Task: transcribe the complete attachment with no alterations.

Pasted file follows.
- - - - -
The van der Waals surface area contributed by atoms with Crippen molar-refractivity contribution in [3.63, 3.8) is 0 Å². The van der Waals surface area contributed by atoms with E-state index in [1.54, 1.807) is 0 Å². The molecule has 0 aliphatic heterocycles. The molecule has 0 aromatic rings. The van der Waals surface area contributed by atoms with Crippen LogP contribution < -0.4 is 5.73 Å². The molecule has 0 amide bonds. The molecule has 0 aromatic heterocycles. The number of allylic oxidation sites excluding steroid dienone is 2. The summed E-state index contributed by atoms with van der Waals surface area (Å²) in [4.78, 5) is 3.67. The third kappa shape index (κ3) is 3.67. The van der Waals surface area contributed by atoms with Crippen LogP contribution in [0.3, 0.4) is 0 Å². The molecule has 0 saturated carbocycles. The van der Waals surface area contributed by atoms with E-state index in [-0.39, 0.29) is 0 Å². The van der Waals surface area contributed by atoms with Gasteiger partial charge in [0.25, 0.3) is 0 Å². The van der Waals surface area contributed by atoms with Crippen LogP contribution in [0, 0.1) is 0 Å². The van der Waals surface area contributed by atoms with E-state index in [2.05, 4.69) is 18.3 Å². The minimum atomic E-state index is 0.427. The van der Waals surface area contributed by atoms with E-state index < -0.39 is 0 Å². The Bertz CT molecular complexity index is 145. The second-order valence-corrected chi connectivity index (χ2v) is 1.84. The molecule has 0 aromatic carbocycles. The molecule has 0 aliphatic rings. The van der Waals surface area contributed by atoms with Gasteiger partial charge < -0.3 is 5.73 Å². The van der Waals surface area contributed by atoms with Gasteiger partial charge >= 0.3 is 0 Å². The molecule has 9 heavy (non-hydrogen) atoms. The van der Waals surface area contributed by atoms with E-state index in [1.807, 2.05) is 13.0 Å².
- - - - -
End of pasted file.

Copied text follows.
The van der Waals surface area contributed by atoms with Crippen molar-refractivity contribution in [3.63, 3.8) is 0 Å². The van der Waals surface area contributed by atoms with E-state index in [1.54, 1.807) is 0 Å². The molecule has 0 aliphatic heterocycles. The molecule has 0 aromatic rings. The van der Waals surface area contributed by atoms with Crippen LogP contribution < -0.4 is 5.73 Å². The molecule has 0 amide bonds. The molecule has 0 aromatic heterocycles. The number of allylic oxidation sites excluding steroid dienone is 2. The summed E-state index contributed by atoms with van der Waals surface area (Å²) in [4.78, 5) is 3.67. The third kappa shape index (κ3) is 3.67. The van der Waals surface area contributed by atoms with Crippen LogP contribution in [0.3, 0.4) is 0 Å². The molecule has 0 saturated carbocycles. The van der Waals surface area contributed by atoms with E-state index in [-0.39, 0.29) is 0 Å². The van der Waals surface area contributed by atoms with Gasteiger partial charge in [0.25, 0.3) is 0 Å². The van der Waals surface area contributed by atoms with Crippen LogP contribution in [0, 0.1) is 0 Å². The van der Waals surface area contributed by atoms with E-state index in [2.05, 4.69) is 18.3 Å². The minimum atomic E-state index is 0.427. The van der Waals surface area contributed by atoms with E-state index < -0.39 is 0 Å². The Bertz CT molecular complexity index is 145. The second-order valence-corrected chi connectivity index (χ2v) is 1.84. The molecule has 0 aromatic carbocycles. The molecule has 0 aliphatic rings. The van der Waals surface area contributed by atoms with Gasteiger partial charge < -0.3 is 5.73 Å². The van der Waals surface area contributed by atoms with Gasteiger partial charge >= 0.3 is 0 Å². The molecule has 9 heavy (non-hydrogen) atoms. The van der Waals surface area contributed by atoms with E-state index in [1.807, 2.05) is 13.0 Å².